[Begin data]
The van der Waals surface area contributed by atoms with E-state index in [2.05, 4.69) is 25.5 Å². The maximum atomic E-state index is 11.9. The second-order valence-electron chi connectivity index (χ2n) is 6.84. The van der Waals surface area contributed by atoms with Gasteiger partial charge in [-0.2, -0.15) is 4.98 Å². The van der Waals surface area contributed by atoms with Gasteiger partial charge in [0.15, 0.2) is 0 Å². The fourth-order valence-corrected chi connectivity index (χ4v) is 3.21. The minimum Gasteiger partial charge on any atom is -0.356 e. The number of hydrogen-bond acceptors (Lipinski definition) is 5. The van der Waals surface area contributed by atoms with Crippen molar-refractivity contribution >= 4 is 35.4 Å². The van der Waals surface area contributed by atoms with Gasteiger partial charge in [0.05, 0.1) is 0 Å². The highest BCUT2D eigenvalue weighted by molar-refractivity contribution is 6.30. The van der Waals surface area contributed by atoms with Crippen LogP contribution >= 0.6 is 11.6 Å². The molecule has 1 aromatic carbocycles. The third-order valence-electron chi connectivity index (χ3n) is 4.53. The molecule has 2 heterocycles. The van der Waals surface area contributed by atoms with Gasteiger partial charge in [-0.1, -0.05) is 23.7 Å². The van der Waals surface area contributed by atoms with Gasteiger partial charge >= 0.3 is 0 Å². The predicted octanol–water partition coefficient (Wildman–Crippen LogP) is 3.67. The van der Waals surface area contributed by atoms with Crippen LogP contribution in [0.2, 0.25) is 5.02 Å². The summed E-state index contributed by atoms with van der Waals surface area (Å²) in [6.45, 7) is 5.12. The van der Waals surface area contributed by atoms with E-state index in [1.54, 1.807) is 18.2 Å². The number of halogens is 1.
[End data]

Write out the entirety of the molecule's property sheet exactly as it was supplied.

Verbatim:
The van der Waals surface area contributed by atoms with E-state index in [2.05, 4.69) is 25.5 Å². The maximum atomic E-state index is 11.9. The second-order valence-electron chi connectivity index (χ2n) is 6.84. The van der Waals surface area contributed by atoms with Gasteiger partial charge in [-0.2, -0.15) is 4.98 Å². The van der Waals surface area contributed by atoms with Gasteiger partial charge in [0.15, 0.2) is 0 Å². The fourth-order valence-corrected chi connectivity index (χ4v) is 3.21. The minimum Gasteiger partial charge on any atom is -0.356 e. The number of hydrogen-bond acceptors (Lipinski definition) is 5. The van der Waals surface area contributed by atoms with Crippen molar-refractivity contribution >= 4 is 35.4 Å². The van der Waals surface area contributed by atoms with Gasteiger partial charge in [0.05, 0.1) is 0 Å². The highest BCUT2D eigenvalue weighted by molar-refractivity contribution is 6.30. The van der Waals surface area contributed by atoms with Crippen LogP contribution >= 0.6 is 11.6 Å². The molecule has 1 aromatic carbocycles. The third-order valence-electron chi connectivity index (χ3n) is 4.53. The molecule has 2 heterocycles. The van der Waals surface area contributed by atoms with Gasteiger partial charge in [-0.1, -0.05) is 23.7 Å². The van der Waals surface area contributed by atoms with Gasteiger partial charge >= 0.3 is 0 Å². The predicted octanol–water partition coefficient (Wildman–Crippen LogP) is 3.67. The van der Waals surface area contributed by atoms with Crippen LogP contribution in [0.2, 0.25) is 5.02 Å². The summed E-state index contributed by atoms with van der Waals surface area (Å²) in [6.45, 7) is 5.12. The van der Waals surface area contributed by atoms with E-state index in [1.54, 1.807) is 18.2 Å². The number of halogens is 1.